The air duct system plays a vital role in your home’s forced-air heating and cooling system. Without it, there’s no way for conditioned air to circulate throughout your home. However, there’s another aspect of a typical ductwork system that some people (including housing contractors) sometimes don’t consider sufficiently, the return air ducts.
A forced-air HVAC system begins with the equipment heating the air, or removing heat energy from the air for cooling. A powerful blower fan pushes air through the furnace or A/C, and then through ducts to rooms all over the house, where it comes out of registers and vents. The same fan that pushes the air draws it back into the equipment via return registers and return air ducts.
How these registers and ducts are placed and designed plays a key role in how well your forced-air delivery system works.
There should be roughly the same amount of air moving through supply ducts as return ducts. Otherwise, air pressure in rooms loses its neutrality, and when that pressure becomes too high as a result of too much supply and not enough return, the air has to go somewhere. Often that’s outside of the house through cracks in the home’s envelope. During the winter, you’ll lose heated air to the outdoors, and your heating system must work all the harder to make your home comfortable.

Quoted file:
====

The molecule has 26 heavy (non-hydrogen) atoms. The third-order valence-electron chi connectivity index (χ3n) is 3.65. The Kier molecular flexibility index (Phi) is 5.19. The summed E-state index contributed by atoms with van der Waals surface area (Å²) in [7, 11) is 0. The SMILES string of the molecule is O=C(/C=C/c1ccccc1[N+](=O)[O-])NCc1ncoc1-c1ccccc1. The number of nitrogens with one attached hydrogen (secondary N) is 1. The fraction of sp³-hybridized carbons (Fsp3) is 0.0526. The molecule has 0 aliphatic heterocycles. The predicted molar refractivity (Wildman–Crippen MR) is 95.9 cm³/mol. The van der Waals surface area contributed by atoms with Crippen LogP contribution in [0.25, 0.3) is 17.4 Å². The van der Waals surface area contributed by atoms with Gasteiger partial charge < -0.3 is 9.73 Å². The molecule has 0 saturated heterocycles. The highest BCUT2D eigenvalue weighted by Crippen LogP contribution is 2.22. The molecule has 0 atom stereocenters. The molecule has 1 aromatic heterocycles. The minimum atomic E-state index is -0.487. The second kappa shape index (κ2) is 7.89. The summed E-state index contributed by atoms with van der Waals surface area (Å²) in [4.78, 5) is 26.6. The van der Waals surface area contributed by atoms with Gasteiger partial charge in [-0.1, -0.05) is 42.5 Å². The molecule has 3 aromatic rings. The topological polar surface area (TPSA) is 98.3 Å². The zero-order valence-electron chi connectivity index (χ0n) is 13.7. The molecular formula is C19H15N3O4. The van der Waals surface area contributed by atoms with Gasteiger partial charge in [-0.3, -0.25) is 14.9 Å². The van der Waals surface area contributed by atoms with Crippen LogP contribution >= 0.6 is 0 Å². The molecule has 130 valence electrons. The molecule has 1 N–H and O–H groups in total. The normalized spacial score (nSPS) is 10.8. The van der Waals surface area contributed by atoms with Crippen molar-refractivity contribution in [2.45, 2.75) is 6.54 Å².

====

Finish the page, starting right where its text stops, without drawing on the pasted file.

This will happen when a home is outfitted with too few return registers. At the same time, in rooms where those limited return registers are located, the opposite problem may result, with negative air pressure sucking outside air into the house. In the summer, this makes those rooms more difficult to cool.
Because of these hazards, contractors should strive to build homes with roughly the same amount of return air ducts and registers as in the supply system. When this isn’t possible, air should have a way to move freely between rooms, such as via air transfer ducts in ceilings or pass-through grilles in doors.
For advice on optimizing the air distribution system in your Fayette or Coweta County home, please contact us at Powers Heating & Air.
Our goal is to help educate our customers in Peachtree City, Georgia and surrounding areas about energy and home comfort issues (specific to HVAC systems). For more information about other HVAC topics, download our free Home Comfort Guide or call us at 770-487-2040.
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